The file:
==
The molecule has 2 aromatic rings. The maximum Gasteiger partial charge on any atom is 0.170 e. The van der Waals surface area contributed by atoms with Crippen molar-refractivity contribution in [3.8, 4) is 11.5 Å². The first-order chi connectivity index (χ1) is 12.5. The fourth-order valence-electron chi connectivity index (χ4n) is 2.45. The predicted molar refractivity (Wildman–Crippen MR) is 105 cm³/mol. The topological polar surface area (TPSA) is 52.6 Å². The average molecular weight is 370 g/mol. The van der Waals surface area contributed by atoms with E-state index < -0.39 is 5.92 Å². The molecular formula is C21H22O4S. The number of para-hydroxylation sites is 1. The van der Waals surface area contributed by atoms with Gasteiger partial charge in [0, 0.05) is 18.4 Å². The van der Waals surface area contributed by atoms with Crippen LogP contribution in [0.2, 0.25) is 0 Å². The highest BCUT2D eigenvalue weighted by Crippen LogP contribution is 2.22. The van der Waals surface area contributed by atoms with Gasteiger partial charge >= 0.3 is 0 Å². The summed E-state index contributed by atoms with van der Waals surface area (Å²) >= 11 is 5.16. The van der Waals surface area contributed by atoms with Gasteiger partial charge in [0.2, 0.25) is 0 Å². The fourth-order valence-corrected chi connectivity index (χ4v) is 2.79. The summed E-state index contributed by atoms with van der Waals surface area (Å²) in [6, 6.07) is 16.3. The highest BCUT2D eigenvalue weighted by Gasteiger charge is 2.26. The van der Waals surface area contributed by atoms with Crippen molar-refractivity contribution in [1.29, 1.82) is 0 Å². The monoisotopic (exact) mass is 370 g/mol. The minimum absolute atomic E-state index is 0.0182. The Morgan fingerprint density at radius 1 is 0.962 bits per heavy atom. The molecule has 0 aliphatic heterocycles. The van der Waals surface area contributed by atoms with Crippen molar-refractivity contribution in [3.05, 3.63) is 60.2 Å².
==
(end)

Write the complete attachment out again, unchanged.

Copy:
The molecule has 2 aromatic rings. The maximum Gasteiger partial charge on any atom is 0.170 e. The van der Waals surface area contributed by atoms with Crippen molar-refractivity contribution in [3.8, 4) is 11.5 Å². The first-order chi connectivity index (χ1) is 12.5. The fourth-order valence-electron chi connectivity index (χ4n) is 2.45. The predicted molar refractivity (Wildman–Crippen MR) is 105 cm³/mol. The topological polar surface area (TPSA) is 52.6 Å². The average molecular weight is 370 g/mol. The van der Waals surface area contributed by atoms with E-state index < -0.39 is 5.92 Å². The molecular formula is C21H22O4S. The number of para-hydroxylation sites is 1. The van der Waals surface area contributed by atoms with Gasteiger partial charge in [0, 0.05) is 18.4 Å². The van der Waals surface area contributed by atoms with Crippen LogP contribution in [0.2, 0.25) is 0 Å². The highest BCUT2D eigenvalue weighted by Crippen LogP contribution is 2.22. The van der Waals surface area contributed by atoms with Gasteiger partial charge >= 0.3 is 0 Å². The summed E-state index contributed by atoms with van der Waals surface area (Å²) >= 11 is 5.16. The van der Waals surface area contributed by atoms with Gasteiger partial charge in [0.2, 0.25) is 0 Å². The fourth-order valence-corrected chi connectivity index (χ4v) is 2.79. The summed E-state index contributed by atoms with van der Waals surface area (Å²) in [6, 6.07) is 16.3. The highest BCUT2D eigenvalue weighted by Gasteiger charge is 2.26. The van der Waals surface area contributed by atoms with Crippen molar-refractivity contribution in [1.29, 1.82) is 0 Å². The monoisotopic (exact) mass is 370 g/mol. The minimum absolute atomic E-state index is 0.0182. The Morgan fingerprint density at radius 1 is 0.962 bits per heavy atom. The molecule has 0 aliphatic heterocycles. The van der Waals surface area contributed by atoms with Crippen molar-refractivity contribution in [3.05, 3.63) is 60.2 Å².